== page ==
For a long time, it was said that Egypt was the most important US ally in the Arabic-speaking world. There is truth in this but it has been less true lately, though due more to passivity in foreign policy than to hostility.
    Clearly, though, Egypt is an American ally generally, and its loss to an anti-American government would be a tremendous defeat for the United States. Moreover, a populist and radical nationalist–much less an Islamist–government could reignite the Arab-Israel conflict and cost tens of thousands of lives.
    The US’s gamble
    So the United States has a stake in the survival of the regime, if not so much that of Mubarak personally or the succession of his son, Gamal. This means that US policy should put an emphasis on the regime’s survival.
    The regime might be better off without the Mubaraks, since it can argue it is making a fresh start and will gain political capital from getting rid of the hated dictator.
    Given the weakness of designated successor, Gamal Mubarak, who is probably too weak to deal with the situation, the regime might well be a lot better off.
    On the other hand, the United States wants to show that it supports reform and democracy, believing that this will make it more popular among the masses in the Arab world as well as being the “right” and “American” thing to do. Also, if the revolution does win, the thought is, it is more likely to be friendly to America if the United States shows in advance its support for change.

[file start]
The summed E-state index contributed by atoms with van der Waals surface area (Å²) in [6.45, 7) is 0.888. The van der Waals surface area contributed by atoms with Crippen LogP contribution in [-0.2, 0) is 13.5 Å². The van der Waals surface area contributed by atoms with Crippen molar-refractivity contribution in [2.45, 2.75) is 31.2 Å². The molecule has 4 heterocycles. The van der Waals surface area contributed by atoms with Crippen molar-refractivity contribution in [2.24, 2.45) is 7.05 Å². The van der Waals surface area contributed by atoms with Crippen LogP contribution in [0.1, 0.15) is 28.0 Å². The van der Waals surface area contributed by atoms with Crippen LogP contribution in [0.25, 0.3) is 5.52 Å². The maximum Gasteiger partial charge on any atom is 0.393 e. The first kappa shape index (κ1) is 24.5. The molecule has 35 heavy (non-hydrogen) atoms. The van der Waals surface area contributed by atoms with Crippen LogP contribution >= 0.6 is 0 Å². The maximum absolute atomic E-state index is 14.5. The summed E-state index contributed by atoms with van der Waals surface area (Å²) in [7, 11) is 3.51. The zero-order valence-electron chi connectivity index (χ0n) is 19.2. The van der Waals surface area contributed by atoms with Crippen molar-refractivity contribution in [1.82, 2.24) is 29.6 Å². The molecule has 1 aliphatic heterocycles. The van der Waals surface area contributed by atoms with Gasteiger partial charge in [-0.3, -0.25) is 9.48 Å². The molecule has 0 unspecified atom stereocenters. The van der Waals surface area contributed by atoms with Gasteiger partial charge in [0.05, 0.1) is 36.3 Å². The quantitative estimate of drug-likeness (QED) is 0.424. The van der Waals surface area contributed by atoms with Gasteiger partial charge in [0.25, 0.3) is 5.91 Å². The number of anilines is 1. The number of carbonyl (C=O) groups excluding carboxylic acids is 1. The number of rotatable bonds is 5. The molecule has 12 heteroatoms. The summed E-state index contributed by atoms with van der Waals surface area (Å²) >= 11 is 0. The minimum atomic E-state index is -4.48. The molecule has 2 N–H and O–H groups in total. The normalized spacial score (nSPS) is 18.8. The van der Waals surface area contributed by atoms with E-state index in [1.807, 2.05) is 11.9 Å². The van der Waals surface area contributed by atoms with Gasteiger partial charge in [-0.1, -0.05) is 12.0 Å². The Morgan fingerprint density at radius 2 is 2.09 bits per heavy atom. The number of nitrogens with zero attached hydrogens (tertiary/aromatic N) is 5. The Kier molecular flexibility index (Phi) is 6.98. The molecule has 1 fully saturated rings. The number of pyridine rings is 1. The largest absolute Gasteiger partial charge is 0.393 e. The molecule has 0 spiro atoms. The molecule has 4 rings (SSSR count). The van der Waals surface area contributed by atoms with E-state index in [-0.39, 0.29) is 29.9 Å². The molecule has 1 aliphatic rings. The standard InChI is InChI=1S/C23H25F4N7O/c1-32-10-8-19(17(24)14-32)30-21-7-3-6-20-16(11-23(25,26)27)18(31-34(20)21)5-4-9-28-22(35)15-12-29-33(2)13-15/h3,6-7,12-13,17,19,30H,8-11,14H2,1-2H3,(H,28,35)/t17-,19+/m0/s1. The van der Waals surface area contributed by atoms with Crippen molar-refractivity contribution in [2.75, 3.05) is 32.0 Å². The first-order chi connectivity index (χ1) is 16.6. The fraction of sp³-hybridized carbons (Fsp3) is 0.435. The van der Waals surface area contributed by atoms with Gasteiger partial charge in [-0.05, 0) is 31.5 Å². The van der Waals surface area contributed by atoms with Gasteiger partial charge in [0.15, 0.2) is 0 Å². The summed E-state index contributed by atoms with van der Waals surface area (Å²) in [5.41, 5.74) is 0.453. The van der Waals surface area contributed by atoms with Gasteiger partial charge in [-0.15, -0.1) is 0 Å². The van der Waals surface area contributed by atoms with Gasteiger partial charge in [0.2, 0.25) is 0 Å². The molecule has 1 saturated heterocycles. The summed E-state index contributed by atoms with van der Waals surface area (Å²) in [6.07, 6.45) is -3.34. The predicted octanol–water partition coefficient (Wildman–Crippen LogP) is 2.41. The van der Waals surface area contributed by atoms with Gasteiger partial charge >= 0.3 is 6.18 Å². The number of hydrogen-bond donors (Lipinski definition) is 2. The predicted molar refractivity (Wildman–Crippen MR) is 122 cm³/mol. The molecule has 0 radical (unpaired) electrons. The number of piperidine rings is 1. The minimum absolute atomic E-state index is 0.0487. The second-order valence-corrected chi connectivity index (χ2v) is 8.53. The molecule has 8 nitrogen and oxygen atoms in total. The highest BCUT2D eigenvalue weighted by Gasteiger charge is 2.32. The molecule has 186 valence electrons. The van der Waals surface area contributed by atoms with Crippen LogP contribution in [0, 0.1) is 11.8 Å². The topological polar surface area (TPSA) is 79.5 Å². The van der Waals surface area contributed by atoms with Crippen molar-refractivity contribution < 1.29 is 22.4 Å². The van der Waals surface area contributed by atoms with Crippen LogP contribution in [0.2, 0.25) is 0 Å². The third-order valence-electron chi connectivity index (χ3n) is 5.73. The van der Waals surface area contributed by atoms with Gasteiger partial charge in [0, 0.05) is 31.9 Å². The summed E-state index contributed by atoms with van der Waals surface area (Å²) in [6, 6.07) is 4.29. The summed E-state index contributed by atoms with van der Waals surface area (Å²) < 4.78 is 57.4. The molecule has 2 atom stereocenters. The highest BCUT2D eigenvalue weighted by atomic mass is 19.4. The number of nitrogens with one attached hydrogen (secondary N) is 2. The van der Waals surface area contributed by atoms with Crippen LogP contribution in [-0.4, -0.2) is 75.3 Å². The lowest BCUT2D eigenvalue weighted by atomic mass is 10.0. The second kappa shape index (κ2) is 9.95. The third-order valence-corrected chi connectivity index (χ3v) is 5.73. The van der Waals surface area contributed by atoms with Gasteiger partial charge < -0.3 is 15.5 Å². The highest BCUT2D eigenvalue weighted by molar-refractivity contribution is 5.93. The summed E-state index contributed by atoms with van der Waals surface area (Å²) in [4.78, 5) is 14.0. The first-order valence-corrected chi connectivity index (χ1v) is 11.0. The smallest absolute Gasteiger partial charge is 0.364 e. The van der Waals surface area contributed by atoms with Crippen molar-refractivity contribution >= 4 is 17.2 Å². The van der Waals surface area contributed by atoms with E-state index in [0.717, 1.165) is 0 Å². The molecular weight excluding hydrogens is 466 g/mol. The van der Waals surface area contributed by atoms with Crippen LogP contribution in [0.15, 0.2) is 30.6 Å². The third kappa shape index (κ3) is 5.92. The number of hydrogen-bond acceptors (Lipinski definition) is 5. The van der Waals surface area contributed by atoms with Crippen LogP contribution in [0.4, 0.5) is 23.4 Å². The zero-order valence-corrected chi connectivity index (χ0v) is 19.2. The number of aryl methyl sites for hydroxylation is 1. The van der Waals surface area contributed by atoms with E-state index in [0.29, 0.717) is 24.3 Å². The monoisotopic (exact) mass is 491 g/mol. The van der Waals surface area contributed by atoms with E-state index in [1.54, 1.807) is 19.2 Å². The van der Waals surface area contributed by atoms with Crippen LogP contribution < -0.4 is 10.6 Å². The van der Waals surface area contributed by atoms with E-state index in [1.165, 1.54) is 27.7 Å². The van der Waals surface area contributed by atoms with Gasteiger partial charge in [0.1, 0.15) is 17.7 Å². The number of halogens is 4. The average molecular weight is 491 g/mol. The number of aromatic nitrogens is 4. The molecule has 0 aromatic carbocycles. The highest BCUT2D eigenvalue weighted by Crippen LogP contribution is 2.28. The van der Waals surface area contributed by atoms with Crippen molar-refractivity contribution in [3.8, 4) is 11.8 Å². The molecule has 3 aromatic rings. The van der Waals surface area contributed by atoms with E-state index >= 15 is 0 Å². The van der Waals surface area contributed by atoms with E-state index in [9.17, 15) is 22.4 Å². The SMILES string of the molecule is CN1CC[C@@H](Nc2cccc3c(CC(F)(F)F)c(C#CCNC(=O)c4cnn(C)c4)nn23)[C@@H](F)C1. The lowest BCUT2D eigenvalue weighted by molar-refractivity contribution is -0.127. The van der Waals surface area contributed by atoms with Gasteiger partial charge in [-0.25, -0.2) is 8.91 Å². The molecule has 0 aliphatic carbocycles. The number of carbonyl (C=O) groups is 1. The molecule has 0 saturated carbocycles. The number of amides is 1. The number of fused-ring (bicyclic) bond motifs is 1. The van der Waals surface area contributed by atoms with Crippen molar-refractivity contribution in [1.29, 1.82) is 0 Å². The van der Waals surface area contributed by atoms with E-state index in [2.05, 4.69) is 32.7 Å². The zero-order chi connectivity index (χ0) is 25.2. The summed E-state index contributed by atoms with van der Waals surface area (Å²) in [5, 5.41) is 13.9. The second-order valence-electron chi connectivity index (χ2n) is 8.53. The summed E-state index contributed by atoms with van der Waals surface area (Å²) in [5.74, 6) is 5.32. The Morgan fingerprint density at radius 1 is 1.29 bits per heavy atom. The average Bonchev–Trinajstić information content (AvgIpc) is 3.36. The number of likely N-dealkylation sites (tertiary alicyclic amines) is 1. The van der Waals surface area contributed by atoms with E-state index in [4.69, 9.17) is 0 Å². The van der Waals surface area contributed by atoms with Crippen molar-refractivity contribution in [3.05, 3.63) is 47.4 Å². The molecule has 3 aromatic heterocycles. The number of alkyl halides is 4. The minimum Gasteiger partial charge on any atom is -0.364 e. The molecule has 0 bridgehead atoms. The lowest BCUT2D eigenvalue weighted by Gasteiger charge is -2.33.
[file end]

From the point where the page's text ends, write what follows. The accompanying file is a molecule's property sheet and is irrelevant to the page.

Finally, the “pro-democracy” approach is based on the belief that Egypt might well produce a moderate, democratic, pro-Western state that will then be more able to resist an Islamist challenge. Perhaps the Islamists can be incorporated into this system.
    Perhaps, some say (and it is a very loud voice in the American mass media) that the Muslim Brotherhood isn’t really a threat at all.
    So, in this point of view, US policy should favor the forces of change.
    Of course, it is possible to mix these two positions and that is what President Obama is trying to do.
    Thus, Obama said, “I’ve always said to [Mubarak] that making sure that they are moving forward on reform–political reform, economic reform–is absolutely critical to the long-term well-being of Egypt, and you can see these pent-up frustrations that are being displayed on the streets …
    “Violence is not the answer in solving these problems in Egypt, so the government has to be careful about not resorting to violence and the people on the streets have to be careful about not resorting to violence. I think that it is very important that people have mechanisms in order to express legitimate grievances. As I said in my State of the Union speech, there’s certain core values that we believe in as Americans that we believe are universal: freedom of speech, freedom of expression–people being able to use social networking or any other mechanisms to communicate with each other and express their concerns.”